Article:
Perry sisters grow closer in coach-player relationship

DELAYNA EARLEY/HERALD WKU senior Brittney Perry has played softball for her sister Tyra Perry, WKU’s head coach, since her freshman year of college. “We have a normal relationship,” Tyra Perry said.

Nick Bratcher

The Lady Toppers gather in a quiet huddle Monday as Head Coach Tyra Perry rehashes practice.

After some last-minute instruction and a round of nurturing praises, she concludes the day’s work as the team breaks the huddle with a cheer of “Western!”

This season marks Perry’s fourth at WKU (18-15, 1-5 Sun Belt Conference) and her first year with a team solely comprised of her own recruits.

But senior Brittney Perry’s relationship with the head coach runs a bit deeper than her four years on the Hill — since birth, actually.

The two are sisters.

Brittney Perry was raised in the same home as her sister, but when she was 5 years old, Tyra Perry left for Louisiana State University to play softball about an hour and a half away in Baton Rouge, La.

“I was the little sister that used to wait for her to come home from school because she always brought me a T-shirt or candy, and I thought that was the coolest thing in the world,” Brittney Perry said. “I was always asking, ‘When’s Tyra coming home?’”

Tyra Perry said she played the usual role of the older sibling, enjoying visits from her baby sister as Brittney Perry attended all her games at LSU and even many practices.

Brittney Perry joked about the “influence” those trips created growing up, attributing her left-handed stance and slap-hitting style to her older sister’s fear of sibling rivalry.

“I was on my right side in high school, and she moved me to my left, so maybe she thought I was going to be better than her,” Brittney said with a laugh. “I think it had more to do with me being fast, though.”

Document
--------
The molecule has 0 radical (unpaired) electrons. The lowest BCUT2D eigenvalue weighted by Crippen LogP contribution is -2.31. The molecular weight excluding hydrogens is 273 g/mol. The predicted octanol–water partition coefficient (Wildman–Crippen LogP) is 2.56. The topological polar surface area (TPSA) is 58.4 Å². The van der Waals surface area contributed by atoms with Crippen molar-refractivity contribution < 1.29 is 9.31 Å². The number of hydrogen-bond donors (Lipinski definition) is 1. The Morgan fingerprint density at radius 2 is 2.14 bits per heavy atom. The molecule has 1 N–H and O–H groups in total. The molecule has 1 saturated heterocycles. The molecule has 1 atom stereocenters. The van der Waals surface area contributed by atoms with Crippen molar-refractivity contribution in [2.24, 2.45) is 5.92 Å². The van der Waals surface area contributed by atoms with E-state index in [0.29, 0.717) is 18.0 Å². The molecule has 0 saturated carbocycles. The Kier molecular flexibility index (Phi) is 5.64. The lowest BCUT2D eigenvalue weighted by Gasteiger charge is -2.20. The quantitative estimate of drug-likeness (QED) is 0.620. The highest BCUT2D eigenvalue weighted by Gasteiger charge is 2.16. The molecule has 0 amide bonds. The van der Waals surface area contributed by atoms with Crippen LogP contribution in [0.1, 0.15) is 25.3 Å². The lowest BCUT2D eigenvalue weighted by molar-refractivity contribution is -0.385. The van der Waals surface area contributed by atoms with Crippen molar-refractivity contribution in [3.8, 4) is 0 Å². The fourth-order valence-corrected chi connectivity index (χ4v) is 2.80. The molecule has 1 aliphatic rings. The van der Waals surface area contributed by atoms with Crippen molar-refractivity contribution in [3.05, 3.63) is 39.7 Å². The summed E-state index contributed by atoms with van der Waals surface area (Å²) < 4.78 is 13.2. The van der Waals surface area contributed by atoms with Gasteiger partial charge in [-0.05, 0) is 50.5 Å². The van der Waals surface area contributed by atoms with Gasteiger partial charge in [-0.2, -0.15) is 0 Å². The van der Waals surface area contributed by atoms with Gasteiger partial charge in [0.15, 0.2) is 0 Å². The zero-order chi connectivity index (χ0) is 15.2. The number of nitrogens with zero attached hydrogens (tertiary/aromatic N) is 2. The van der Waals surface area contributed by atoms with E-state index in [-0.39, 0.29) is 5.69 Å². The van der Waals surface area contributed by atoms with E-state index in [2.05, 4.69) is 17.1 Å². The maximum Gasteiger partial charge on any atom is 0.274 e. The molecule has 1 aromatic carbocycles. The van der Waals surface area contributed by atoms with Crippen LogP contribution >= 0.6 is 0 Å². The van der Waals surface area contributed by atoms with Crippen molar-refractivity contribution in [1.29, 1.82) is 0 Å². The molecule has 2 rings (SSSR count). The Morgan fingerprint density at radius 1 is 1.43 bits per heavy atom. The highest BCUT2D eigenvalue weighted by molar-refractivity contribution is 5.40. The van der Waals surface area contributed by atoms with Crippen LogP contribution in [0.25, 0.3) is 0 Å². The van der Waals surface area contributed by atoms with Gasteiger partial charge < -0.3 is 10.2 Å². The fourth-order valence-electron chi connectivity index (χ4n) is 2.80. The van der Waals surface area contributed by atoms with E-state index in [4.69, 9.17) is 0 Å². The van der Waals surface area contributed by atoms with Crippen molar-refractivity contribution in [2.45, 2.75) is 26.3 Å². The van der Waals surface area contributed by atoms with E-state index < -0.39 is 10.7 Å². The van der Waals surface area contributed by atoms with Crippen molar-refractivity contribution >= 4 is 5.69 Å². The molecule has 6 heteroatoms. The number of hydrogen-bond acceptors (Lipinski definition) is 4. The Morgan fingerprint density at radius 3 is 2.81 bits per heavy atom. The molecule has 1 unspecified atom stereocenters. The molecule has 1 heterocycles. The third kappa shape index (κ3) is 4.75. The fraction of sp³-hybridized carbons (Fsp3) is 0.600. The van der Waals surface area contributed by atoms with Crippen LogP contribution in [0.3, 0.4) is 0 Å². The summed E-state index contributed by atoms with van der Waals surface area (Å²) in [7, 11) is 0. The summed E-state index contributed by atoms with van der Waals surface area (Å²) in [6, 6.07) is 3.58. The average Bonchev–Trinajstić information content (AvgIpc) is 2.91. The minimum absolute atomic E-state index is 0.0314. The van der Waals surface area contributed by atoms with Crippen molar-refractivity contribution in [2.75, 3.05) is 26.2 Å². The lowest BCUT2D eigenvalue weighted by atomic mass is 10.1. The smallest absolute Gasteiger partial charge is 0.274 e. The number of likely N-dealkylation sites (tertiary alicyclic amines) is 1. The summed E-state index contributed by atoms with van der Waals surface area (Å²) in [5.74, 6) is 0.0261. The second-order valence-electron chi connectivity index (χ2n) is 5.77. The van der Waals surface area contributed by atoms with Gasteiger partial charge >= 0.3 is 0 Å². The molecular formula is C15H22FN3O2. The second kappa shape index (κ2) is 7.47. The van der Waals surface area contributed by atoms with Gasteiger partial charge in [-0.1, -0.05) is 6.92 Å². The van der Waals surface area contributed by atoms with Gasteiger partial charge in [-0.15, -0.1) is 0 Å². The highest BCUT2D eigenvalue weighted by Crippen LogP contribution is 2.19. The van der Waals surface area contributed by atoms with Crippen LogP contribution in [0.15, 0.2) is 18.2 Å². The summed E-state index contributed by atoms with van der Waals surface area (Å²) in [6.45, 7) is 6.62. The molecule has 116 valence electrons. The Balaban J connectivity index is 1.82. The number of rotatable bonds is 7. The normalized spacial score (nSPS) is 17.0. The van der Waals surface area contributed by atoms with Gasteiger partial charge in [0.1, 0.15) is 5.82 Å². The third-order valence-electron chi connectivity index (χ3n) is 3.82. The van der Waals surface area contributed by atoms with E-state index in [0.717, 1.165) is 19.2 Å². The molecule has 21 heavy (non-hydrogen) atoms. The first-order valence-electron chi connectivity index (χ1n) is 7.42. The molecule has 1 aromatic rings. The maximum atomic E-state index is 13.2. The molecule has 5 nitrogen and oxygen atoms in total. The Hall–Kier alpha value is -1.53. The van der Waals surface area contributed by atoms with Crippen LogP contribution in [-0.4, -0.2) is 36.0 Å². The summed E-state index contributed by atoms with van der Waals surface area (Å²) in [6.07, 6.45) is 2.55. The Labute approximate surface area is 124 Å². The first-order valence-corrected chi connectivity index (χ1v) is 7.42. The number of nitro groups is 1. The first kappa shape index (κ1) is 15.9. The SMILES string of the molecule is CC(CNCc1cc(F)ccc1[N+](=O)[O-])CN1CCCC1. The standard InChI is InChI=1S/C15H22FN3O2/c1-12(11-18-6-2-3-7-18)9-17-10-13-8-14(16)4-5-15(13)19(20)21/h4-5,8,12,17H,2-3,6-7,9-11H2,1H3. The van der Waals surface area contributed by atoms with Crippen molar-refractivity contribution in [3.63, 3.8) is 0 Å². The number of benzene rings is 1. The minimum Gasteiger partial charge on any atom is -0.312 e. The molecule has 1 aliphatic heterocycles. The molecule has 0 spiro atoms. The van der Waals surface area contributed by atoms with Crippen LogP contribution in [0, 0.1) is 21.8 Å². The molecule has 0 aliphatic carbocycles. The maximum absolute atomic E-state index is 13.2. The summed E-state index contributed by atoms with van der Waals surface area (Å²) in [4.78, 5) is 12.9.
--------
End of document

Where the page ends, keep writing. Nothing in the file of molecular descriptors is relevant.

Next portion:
Although the sisters are 13 years apart, the bond off the field has only grown deeper with time for the two Zachary, La., natives.

“I think because she is more of an adult, we have become closer,” Tyra Perry said. “I’m going to really miss her when she graduates because it is nice to have family when the rest of our family lives so far away.”

So as the team disperses from the field Monday — some of the players planning to meet in Red Zone and others seeking to get away from the constant softball — Brittney Perry’s situation stands alone.

She relaxes from softball by spending time with her older sister, who lives nearby in Bowling Green.

“When you want to get away from ball and school, it’s nice to have my sister there to say, ‘Hey! You want to go to the movies or the mall?’” Brittney said. “It clears my head.”

Senior Elizabeth Ferrell said the relationship differs on the field so much that off-field interaction is a little strange to witness.

“It’s pretty cool actually,” she said. “It’s not weird until you see Brittney on the phone and talking to her like a sister instead of her coach. She tells you she’s talking to her sister, and you’re like, ‘Your sister? What?’”

The team does take advantage of the connection’s benefits though, using Brittney Perry’s expertise on the various subtleties of their head coach to help ease tension.

“It helps with communication,” Ferrell said. “She can tell us what she’s going to do without asking the coach a lot of questions.”

The Lady Toppers, fresh off two losses at Lipscomb on Tuesday, host Sun Belt conference foe North Texas this weekend at the WKU Softball Complex.

They will play a doubleheader Saturday at 1 p.m. and 3 p.m. and the finale at noon Sunday.